Energy suppliers and banks helped Australia’s share market higher as investors remained optimistic about a possible breakthrough in developing a coronavirus vaccine.
The S&P/ASX200 benchmark index was up 80.5 points, or 1.26 per cent, to 6421 at 1200 AEDT on Wednesday.
The index reached a session high of 6431.3 in the first hour of trade, though had been trading lower than the early heights of Tuesday.
The All Ordinaries rose by 79.4 points, or 1.21 per cent, to 6623.4.
Information technology was the sector which gained the most, 2.89 per cent.
Energy was next highest, up 2.79 per cent. The heavyweight financial sector was better by 1.67 per cent.
US markets had mixed results as investors sold technology stocks that benefited from virus lockdowns and favoured sectors that suffered most during the pandemic.
Pfizer on Tuesday said a vaccine it is developing with German partner BioNTech SE was 90 per cent effective against COVID-19.
The Westpac-Melbourne Institute consumer sentiment index rose further in November to a seven-year high as optimists again held the upper hand.
Westpac chief economist Bill Evans said the unwinding of coronavirus restrictions across Victoria and the reopening of the Victoria-NSW border were the cause.
The Reserve Bank also made modest cuts to interest rates during the November 2-6 survey.
Victoria has reached 12 days without new coronavirus deaths or cases, after severe lockdown measures were eased.
Victoria’s second-largest airport, Avalon, will ramp up operations just before Christmas as daily domestic flights resume.
There were no cases or deaths in NSW.
Commonwealth Bank of Australia has reported a 16 per cent fall in quarterly cash earnings, citing ongoing pressure on margins due to historic low interest rates.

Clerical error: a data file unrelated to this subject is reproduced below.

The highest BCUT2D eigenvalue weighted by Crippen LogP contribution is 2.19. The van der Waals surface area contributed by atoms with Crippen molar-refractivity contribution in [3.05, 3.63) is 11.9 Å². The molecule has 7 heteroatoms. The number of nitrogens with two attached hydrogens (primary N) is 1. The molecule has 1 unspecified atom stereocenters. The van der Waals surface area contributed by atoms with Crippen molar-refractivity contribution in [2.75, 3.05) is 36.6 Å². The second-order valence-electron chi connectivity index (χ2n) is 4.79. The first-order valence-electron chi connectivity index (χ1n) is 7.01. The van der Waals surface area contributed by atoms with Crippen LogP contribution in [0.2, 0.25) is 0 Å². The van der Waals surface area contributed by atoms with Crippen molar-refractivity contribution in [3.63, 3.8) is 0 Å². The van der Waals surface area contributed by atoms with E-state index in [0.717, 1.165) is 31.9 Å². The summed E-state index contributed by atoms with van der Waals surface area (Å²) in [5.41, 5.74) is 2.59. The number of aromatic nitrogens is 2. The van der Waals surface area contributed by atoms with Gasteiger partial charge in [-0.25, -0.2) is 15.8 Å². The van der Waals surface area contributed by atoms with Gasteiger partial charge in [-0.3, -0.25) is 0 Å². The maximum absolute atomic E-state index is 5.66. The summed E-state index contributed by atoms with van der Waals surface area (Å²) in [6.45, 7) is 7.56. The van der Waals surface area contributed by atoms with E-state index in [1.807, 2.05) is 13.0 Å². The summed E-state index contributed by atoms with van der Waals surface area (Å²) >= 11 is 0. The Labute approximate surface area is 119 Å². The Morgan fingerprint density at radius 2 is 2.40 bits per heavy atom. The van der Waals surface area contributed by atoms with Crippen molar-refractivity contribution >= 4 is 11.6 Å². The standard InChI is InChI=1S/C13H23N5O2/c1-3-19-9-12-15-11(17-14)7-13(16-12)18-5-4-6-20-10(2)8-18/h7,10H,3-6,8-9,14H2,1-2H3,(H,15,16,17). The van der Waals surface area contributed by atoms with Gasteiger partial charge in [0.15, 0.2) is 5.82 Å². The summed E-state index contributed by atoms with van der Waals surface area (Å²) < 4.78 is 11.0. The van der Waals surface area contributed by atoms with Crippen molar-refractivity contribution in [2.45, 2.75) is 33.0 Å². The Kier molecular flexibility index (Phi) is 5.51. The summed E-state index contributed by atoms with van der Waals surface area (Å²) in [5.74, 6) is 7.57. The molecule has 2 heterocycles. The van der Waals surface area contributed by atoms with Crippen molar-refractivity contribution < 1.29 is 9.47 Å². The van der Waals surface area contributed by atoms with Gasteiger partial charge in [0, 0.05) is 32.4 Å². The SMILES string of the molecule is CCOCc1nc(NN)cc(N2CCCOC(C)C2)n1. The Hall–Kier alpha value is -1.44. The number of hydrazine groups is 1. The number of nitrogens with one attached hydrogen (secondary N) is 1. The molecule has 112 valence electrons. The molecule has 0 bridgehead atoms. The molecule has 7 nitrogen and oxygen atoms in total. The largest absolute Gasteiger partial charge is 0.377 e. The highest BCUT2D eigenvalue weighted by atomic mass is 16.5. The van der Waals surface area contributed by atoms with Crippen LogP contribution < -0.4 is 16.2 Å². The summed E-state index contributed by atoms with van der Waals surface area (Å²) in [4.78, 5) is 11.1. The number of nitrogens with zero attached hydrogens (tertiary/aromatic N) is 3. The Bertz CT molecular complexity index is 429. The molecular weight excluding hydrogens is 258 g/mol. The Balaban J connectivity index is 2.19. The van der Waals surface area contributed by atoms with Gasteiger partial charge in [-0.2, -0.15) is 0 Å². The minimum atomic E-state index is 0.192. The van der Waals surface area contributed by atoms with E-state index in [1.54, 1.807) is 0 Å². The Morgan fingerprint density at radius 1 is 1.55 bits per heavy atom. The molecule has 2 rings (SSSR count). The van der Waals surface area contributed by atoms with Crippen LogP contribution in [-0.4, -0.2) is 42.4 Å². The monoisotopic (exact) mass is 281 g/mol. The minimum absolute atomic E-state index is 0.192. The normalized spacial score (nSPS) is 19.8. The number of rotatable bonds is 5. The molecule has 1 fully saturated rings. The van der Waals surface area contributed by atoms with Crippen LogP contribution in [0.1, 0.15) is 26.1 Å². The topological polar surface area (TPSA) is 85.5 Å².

Australia’s biggest mortgage lender generated net cash earnings, its preferred measure of performance, of $1.8 billion in the first quarter of the financial year, down from the same period last year.
Shares were up 2.23 per cent to $74.02. Among other banks, ANZ gained 1.63 per cent to $20.52, NAB rose 2.3 per cent to $21.75 and Westpac lost 0.21 per cent to $18.64.
Energy companies were doing well from hope a COVID-19 vaccine will lead to more travel.
Beach was the best of the big names, up 4.18 per cent to $1.49.
In mining, BHP rose 1.58 per cent to $36.60 and Rio Tinto crept up 1.15 per cent to $96.54. Fortescue Metals, which has its annual general meeting later today, fell 1.25 per cent to $17.38.
In the US earlier, the S&P 500 dipped 4.97 points, or 0.1 per cent, to 3,545.53. The Dow Jones Industrial Average gained 262.95 points, or 0.9 per cent, to 29,420.92, and the Nasdaq composite dropped 159.93, or 1.4 per cent, to 11,553.86.
The Aussie dollar was buying 72.80 US cents at 1200 AEDT, slightly down from 72.82 US cents at Tuesday’s close.